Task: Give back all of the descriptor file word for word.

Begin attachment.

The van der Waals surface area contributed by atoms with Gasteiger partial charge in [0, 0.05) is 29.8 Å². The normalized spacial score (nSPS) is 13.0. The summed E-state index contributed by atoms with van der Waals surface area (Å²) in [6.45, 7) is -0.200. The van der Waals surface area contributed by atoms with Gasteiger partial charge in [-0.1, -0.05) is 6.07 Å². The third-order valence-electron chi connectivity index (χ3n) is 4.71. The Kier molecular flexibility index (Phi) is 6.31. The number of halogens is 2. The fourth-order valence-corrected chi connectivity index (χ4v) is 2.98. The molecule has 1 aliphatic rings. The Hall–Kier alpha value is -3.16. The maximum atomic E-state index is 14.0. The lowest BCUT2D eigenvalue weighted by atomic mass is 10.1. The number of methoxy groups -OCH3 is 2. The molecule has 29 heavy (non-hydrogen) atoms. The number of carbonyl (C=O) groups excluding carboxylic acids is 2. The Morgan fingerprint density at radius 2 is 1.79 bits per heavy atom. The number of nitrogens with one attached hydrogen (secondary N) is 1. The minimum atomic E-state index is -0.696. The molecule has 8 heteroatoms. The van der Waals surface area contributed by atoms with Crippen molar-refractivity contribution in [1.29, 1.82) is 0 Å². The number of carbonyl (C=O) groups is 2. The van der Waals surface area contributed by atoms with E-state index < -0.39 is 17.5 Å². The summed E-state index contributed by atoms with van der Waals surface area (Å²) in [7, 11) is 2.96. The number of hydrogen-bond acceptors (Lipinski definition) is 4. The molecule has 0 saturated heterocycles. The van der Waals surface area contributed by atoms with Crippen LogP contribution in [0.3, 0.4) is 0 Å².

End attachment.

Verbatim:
The van der Waals surface area contributed by atoms with Gasteiger partial charge in [0, 0.05) is 29.8 Å². The normalized spacial score (nSPS) is 13.0. The summed E-state index contributed by atoms with van der Waals surface area (Å²) in [6.45, 7) is -0.200. The van der Waals surface area contributed by atoms with Gasteiger partial charge in [-0.1, -0.05) is 6.07 Å². The third-order valence-electron chi connectivity index (χ3n) is 4.71. The Kier molecular flexibility index (Phi) is 6.31. The number of halogens is 2. The fourth-order valence-corrected chi connectivity index (χ4v) is 2.98. The molecule has 1 aliphatic rings. The Hall–Kier alpha value is -3.16. The maximum atomic E-state index is 14.0. The lowest BCUT2D eigenvalue weighted by atomic mass is 10.1. The number of methoxy groups -OCH3 is 2. The molecule has 29 heavy (non-hydrogen) atoms. The number of carbonyl (C=O) groups excluding carboxylic acids is 2. The Morgan fingerprint density at radius 2 is 1.79 bits per heavy atom. The number of nitrogens with one attached hydrogen (secondary N) is 1. The minimum atomic E-state index is -0.696. The molecule has 8 heteroatoms. The van der Waals surface area contributed by atoms with Crippen molar-refractivity contribution in [1.29, 1.82) is 0 Å². The number of carbonyl (C=O) groups is 2. The van der Waals surface area contributed by atoms with E-state index < -0.39 is 17.5 Å². The summed E-state index contributed by atoms with van der Waals surface area (Å²) in [7, 11) is 2.96. The number of hydrogen-bond acceptors (Lipinski definition) is 4. The molecule has 0 saturated heterocycles. The van der Waals surface area contributed by atoms with Crippen LogP contribution in [0.3, 0.4) is 0 Å².